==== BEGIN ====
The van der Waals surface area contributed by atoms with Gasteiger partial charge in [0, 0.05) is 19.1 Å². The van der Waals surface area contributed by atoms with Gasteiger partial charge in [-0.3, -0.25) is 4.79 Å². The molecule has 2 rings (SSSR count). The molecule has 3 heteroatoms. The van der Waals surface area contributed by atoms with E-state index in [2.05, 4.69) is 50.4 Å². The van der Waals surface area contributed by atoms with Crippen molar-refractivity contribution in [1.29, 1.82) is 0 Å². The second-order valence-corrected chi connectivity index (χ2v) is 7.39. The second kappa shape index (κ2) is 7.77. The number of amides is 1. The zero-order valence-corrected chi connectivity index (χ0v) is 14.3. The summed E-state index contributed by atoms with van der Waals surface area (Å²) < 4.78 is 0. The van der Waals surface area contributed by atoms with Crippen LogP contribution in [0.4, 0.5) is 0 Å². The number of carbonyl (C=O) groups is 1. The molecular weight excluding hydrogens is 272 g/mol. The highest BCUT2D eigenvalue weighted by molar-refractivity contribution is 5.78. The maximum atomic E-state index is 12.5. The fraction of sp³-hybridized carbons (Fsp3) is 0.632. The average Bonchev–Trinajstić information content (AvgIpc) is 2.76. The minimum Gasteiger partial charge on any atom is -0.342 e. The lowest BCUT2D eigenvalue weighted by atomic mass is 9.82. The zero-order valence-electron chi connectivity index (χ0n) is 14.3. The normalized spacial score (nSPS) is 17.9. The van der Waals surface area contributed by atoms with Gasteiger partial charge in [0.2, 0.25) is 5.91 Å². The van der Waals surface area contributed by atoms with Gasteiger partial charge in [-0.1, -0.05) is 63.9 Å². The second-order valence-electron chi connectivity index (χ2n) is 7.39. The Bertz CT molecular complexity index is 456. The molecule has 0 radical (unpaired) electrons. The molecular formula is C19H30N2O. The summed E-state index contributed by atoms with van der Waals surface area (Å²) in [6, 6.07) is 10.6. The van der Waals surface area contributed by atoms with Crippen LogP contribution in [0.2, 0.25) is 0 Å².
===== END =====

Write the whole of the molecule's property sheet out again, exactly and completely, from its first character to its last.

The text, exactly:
The van der Waals surface area contributed by atoms with Gasteiger partial charge in [0, 0.05) is 19.1 Å². The van der Waals surface area contributed by atoms with Gasteiger partial charge in [-0.3, -0.25) is 4.79 Å². The molecule has 2 rings (SSSR count). The molecule has 3 heteroatoms. The van der Waals surface area contributed by atoms with E-state index in [2.05, 4.69) is 50.4 Å². The van der Waals surface area contributed by atoms with Crippen molar-refractivity contribution in [1.29, 1.82) is 0 Å². The second-order valence-corrected chi connectivity index (χ2v) is 7.39. The second kappa shape index (κ2) is 7.77. The number of amides is 1. The zero-order valence-corrected chi connectivity index (χ0v) is 14.3. The summed E-state index contributed by atoms with van der Waals surface area (Å²) < 4.78 is 0. The van der Waals surface area contributed by atoms with Crippen LogP contribution in [0.4, 0.5) is 0 Å². The number of carbonyl (C=O) groups is 1. The molecular weight excluding hydrogens is 272 g/mol. The highest BCUT2D eigenvalue weighted by molar-refractivity contribution is 5.78. The maximum atomic E-state index is 12.5. The fraction of sp³-hybridized carbons (Fsp3) is 0.632. The average Bonchev–Trinajstić information content (AvgIpc) is 2.76. The minimum Gasteiger partial charge on any atom is -0.342 e. The lowest BCUT2D eigenvalue weighted by atomic mass is 9.82. The zero-order valence-electron chi connectivity index (χ0n) is 14.3. The normalized spacial score (nSPS) is 17.9. The van der Waals surface area contributed by atoms with Gasteiger partial charge in [0.2, 0.25) is 5.91 Å². The van der Waals surface area contributed by atoms with Gasteiger partial charge in [-0.1, -0.05) is 63.9 Å². The second-order valence-electron chi connectivity index (χ2n) is 7.39. The Bertz CT molecular complexity index is 456. The molecule has 0 radical (unpaired) electrons. The molecular formula is C19H30N2O. The summed E-state index contributed by atoms with van der Waals surface area (Å²) in [6, 6.07) is 10.6. The van der Waals surface area contributed by atoms with Crippen LogP contribution in [0.2, 0.25) is 0 Å².